AN ELABORATE EXTORTION© (Cont'd)
"Sorry, Norm, I can't. But the request comes from the top. I know I can count on your nondisclosure."
"Of course, Sara, I'll request it immediately and have my assistant hand deliver it to you."
"Thanks, Norm. You're wonderful."
Sara couldn't wait to get her hands on those files. She knew all she had was circumstantial evidence, but instinct told her that there would be other clues. She didn't know what they were exactly, but she knew they would be important.
At 4:55 P.M. Norm's assistant delivered the file. Sara was beside herself with excitement. "The hunt is on," she thought as she dug through the files.
Jarvis's auto file revealed he owned two vehicles, a Honda Accord and a four-wheel drive Ford Bronco. "Damn, I can't believe this, a Bronco . . . " Sara was literally bouncing in her chair at this point. Then she attacked the homeowner's file. "Nothing unusual in the past few years," she thought with disappointment. "Wait . . . oh my gosh . . . he owns guns."
The file indicated that a shotgun was stolen, and Jarvis had submitted a bill for a replacement. "Let's see this bill is from Sizemore's Gun Shop, Portsmouth, Maine. Oh, I don't know," she deliberated. "He could just be a hunter, but I better note the place where he bought his gun and the serial number," she decided and summarized her information.
She and the other agents went through the rest of the files that evening and the next day. Benton Jarvis remained the number one suspect. In the meantime, Special Agents Tanner and Mills prepared to pick up the extortionist note at the appointed time from the telephone pole on the corner of Billings and Cooper. Tanner emerged from the car and located the pole. The note was exactly where the extortionist had indicated, carefully protected in a sealed plastic bag.
Drive to Henderson's Pharmacy on Nilan Avenue. There is a soda fountain in the back. Your next instruction will be attached under the counter at the third stool from the left.
Tanner came back to the jeep and informed Mills of the next stop. When they arrived at Henderson's Pharmacy, a brown envelope was affixed to the underside of the counter. Pick up your next instructions at the phone booth at the Newport exit off I-95.
This was a two-hour drive and the pair continued on their journey. They found the next set of instructions at the phone booth. Go to the rear of the grocery mart in Blue Hill. Look in the rear of the dumpster.
It was another two-hour drive to Blue Hill. The dumpster had the last message, which contained a map of a secluded area about fifty miles away. The map pointed to a creek and a pasture with a lone tree. They were to put the briefcase by the tree in the pasture and leave.
By the time the two arrived, it had grown dark. Mills waited hidden in the jeep while Tanner emerged from the vehicle with the briefcase in his hand. As Tanner stepped a few feet away from the jeep, a shot echoed and splintered Tanner's leg. Mills flashed a large floodlight in the direction of the shot.
"FBI, drop your weapon!" Mills demanded.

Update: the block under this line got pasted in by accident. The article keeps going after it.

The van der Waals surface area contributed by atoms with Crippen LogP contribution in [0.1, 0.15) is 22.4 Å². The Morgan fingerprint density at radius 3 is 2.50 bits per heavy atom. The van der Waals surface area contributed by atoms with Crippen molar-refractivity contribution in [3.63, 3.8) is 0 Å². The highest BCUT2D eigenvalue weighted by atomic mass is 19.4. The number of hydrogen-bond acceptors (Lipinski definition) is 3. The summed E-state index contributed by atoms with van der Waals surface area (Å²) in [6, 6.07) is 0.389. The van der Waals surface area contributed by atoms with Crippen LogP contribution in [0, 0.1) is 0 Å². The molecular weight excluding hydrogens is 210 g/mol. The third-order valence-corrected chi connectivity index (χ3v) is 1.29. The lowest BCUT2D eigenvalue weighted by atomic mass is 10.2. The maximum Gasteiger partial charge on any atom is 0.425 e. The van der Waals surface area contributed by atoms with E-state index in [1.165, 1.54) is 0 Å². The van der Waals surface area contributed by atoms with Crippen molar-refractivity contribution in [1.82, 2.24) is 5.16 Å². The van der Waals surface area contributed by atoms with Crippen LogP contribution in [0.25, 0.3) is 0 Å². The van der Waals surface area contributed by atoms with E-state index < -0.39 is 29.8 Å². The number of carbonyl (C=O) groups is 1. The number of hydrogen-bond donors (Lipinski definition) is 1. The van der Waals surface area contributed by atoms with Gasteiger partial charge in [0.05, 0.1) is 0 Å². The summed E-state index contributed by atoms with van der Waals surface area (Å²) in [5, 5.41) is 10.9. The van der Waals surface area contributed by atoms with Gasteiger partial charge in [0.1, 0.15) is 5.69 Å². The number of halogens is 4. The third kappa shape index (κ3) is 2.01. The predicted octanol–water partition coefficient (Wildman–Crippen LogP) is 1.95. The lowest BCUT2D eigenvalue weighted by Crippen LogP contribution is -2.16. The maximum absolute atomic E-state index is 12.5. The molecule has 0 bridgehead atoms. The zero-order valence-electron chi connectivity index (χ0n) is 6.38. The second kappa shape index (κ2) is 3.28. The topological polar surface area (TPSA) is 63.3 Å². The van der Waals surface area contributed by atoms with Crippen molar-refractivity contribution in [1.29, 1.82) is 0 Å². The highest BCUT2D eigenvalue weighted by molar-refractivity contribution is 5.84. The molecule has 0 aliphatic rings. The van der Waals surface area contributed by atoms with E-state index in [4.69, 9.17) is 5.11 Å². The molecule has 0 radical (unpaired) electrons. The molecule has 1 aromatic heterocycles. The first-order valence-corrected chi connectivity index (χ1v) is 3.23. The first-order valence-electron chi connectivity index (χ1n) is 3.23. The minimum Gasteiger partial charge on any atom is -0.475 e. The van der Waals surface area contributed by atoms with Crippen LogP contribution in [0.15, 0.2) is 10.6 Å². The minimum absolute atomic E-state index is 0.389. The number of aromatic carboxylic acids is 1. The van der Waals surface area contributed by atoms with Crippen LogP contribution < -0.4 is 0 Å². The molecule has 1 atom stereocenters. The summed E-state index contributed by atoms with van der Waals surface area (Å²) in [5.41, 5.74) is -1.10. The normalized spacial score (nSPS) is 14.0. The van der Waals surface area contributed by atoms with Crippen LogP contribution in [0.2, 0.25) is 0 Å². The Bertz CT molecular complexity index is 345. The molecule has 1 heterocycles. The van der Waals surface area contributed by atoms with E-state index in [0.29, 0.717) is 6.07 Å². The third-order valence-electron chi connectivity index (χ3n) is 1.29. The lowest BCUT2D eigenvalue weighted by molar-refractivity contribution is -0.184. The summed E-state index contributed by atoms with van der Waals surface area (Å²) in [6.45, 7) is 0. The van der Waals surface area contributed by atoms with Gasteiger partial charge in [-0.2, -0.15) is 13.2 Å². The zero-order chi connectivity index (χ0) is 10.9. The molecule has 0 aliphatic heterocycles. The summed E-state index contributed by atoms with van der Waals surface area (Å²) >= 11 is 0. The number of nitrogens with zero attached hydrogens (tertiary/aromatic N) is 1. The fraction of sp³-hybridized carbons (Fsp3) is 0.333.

The gunman emptied his shotgun into the jeep's front tires, dropped his gun, and escaped on foot. Mills radioed for help and a helicopter flew in to assist. That evening agents swarmed the area. They couldn't find the gunman, but they located his shotgun.
Sara hardly slept that night. She had hoped to hear something before leaving work that day, but Tanner had not called. The next day she called the chief executive officer first thing for an update. Morgan informed her of the prior day's events. When he told her about Tanner, she interrupted.
"Is Tanner okay?" she asked, shaken by the news.
"Yes, he's fine, though his doctor says he'll be in a cast for awhile."
"Oh, God, this guy is really serious. We've got to find him!" she said.
"They found Jarvis's gun," Morgan commented.
"His gun? What kind of gun? Did they tell you what type?"
"I don't know."
"Morgan, I've got to talk to Tanner . . . or his partner. Right now."
"Fine, they're still in Maine. Here's the number."
Sara spoke to Mills and filled him in on her suspect. She told him about the gunsmith in Portsmouth, where Benton had purchased his new shotgun. She gave him the serial numbers.
Mills paid a visit to the gunsmith. The gunsmith checked the serial number and matched them to Benton. He recalled having made recent repairs to the very same gun, and his records reflected a match to the serial number.
Benton didn't elude the agents for long. They tracked him down at his sister's house in Vermont. When they arrived, he appeared dejected and confused. Benton was later tried and convicted under the Hobbs Act. Currently, he's serving out his term in a federal corrections facility.
For a secret investigation that could involve insiders, too many people were involved in the research. Also, Sara should have advised the agent of the gun information as soon as she became aware.
In favorable contrast to some other cases throughout the book, here the company made a prudent decision to involve and cooperate with the police. In cases where potential criminal conduct is involved, companies should avoid playing the role of prosecuting attorney, judge, or jury.
Excerpted from Outrageous Conduct: Bizarre Behavior at Work